Legislature Update – Feb. 14, 2014
by Representative Albert Sommers, HD20
February 14, 2014
Legislature update for Friday, Feb. 14, 2014: Audio (m4a audio file, 3:24mins, 1.63MB)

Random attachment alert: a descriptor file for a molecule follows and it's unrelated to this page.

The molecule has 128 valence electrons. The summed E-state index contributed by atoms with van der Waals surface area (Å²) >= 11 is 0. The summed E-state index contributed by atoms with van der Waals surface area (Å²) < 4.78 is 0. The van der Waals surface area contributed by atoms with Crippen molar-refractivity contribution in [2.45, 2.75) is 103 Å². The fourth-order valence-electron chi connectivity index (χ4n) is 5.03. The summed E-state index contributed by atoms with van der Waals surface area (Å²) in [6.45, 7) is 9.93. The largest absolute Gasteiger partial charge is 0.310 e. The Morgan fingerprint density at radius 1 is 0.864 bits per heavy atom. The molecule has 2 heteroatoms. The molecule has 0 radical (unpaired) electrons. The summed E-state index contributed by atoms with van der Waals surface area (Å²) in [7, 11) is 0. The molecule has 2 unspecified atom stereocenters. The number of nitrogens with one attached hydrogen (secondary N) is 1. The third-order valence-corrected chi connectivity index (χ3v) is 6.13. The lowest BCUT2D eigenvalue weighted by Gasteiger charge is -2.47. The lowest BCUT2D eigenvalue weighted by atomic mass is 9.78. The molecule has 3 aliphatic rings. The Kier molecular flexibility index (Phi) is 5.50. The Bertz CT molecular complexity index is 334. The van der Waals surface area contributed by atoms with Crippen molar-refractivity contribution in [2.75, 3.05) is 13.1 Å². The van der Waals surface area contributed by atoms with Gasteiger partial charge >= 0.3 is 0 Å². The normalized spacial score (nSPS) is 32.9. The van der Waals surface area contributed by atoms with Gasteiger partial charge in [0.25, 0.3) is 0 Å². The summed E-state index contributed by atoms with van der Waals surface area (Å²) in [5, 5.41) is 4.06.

Hello Sublette County this is Albert Sommers reporting to you on Friday (Feb. 14th) from the Capital. We voted on nearly 40 bills in the introduction process today. I voted against a bill that would have disallowed the future purchases of lifetime game and fish licenses, because I believe this is a great way to develop lifelong sportsmen. It also helps those of us who have a hard time remembering to buy a fishing license in the spring, and fortunately the bill failed. I voted for a bill that will streamline the state agricultural fuel tax refund process, it passed. We passed a bill that would allow for an increase in the speed limit on interstates to 80mph. We also passed a bill of mine, which would require the state Administration and Information agency to conduct a study on how to improve the development and placement of Human Resource personnel in agencies. While serving on a state board I saw continual problems with that position, and I believe we need to maintain a clear firewall between directors, supervisors, and staff. I voted for a bill that would have created a Merit Career –Technical scholarship, because I believe we need to better encourage and support those students going into post-secondary career-tech programs. The bill failed because of the cost, which was the right decision by the body, but I felt it necessary to make a statement on the issue. We passed bills on county road competitive bidding, pledge of allegiance commemoration, impact assistance to local governments, computer trespass, a commission of federalism, and of course everyone’s favorite road kill bill. We introduced a bill that increased the number of barrels of beer that a microbrewery can manufacture in order to retain its microbrewery definition, which will help their competitive ability. I voted against HB168, a stop the Common Core initiative, because we will address this issue in the education committee on Monday morning when we deliberate HB97, which has a similar theme. I support some of HB97, and some of it I do not. I like the development of a new standard creation process, one that is more inclusive and open. I have maintained throughout the interim that I will not vote to abolish the Common Core standards of math and language arts that are currently in place, because educators believe they are better standards than existed in the past. Sublette County’s school districts have spent too much time and energy in curriculum development in the last few years to pull the plug on them now. I have also maintained that Wyoming should develop its own state assessment and not join the Smarter Balance Consortium, which is multistate assessment group. I brought these issues to both boards in the county, and there has been no consensus on the issue of the assessment. If any of you have a passion for this issue, I would encourage you to come testify or e-mail me. Thanks.